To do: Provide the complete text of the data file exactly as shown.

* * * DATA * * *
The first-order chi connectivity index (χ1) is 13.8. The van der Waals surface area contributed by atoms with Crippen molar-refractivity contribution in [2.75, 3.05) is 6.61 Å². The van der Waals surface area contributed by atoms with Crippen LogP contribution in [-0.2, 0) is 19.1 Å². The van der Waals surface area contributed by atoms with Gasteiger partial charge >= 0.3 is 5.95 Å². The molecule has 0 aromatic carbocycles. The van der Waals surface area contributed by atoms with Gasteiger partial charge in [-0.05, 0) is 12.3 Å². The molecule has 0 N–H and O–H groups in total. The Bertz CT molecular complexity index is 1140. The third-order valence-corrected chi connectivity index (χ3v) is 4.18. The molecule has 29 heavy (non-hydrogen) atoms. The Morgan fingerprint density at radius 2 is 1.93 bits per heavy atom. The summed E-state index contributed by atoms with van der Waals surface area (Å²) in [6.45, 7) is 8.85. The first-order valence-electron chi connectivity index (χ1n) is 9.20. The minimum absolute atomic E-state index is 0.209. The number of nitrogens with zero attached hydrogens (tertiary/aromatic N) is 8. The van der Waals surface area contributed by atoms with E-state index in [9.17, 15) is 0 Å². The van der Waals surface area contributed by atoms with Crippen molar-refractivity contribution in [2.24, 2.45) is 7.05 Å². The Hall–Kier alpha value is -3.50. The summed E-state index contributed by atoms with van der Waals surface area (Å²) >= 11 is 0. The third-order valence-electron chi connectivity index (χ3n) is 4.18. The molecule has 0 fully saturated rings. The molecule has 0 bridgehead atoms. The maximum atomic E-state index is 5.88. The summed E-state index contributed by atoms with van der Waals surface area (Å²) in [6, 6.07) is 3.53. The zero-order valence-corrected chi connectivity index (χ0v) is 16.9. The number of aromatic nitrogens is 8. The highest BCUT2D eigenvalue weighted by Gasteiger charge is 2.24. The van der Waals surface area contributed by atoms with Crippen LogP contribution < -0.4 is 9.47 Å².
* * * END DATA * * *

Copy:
The first-order chi connectivity index (χ1) is 13.8. The van der Waals surface area contributed by atoms with Crippen molar-refractivity contribution in [2.75, 3.05) is 6.61 Å². The van der Waals surface area contributed by atoms with Crippen LogP contribution in [-0.2, 0) is 19.1 Å². The van der Waals surface area contributed by atoms with Gasteiger partial charge >= 0.3 is 5.95 Å². The molecule has 0 aromatic carbocycles. The van der Waals surface area contributed by atoms with Gasteiger partial charge in [-0.05, 0) is 12.3 Å². The molecule has 0 N–H and O–H groups in total. The Bertz CT molecular complexity index is 1140. The third-order valence-corrected chi connectivity index (χ3v) is 4.18. The molecule has 29 heavy (non-hydrogen) atoms. The Morgan fingerprint density at radius 2 is 1.93 bits per heavy atom. The summed E-state index contributed by atoms with van der Waals surface area (Å²) in [6.45, 7) is 8.85. The first-order valence-electron chi connectivity index (χ1n) is 9.20. The minimum absolute atomic E-state index is 0.209. The number of nitrogens with zero attached hydrogens (tertiary/aromatic N) is 8. The van der Waals surface area contributed by atoms with E-state index in [9.17, 15) is 0 Å². The van der Waals surface area contributed by atoms with Crippen molar-refractivity contribution in [2.24, 2.45) is 7.05 Å². The Hall–Kier alpha value is -3.50. The summed E-state index contributed by atoms with van der Waals surface area (Å²) >= 11 is 0. The third-order valence-electron chi connectivity index (χ3n) is 4.18. The molecule has 0 fully saturated rings. The molecule has 0 bridgehead atoms. The maximum atomic E-state index is 5.88. The summed E-state index contributed by atoms with van der Waals surface area (Å²) in [6, 6.07) is 3.53. The zero-order valence-corrected chi connectivity index (χ0v) is 16.9. The number of aromatic nitrogens is 8. The highest BCUT2D eigenvalue weighted by Gasteiger charge is 2.24. The van der Waals surface area contributed by atoms with Crippen LogP contribution < -0.4 is 9.47 Å².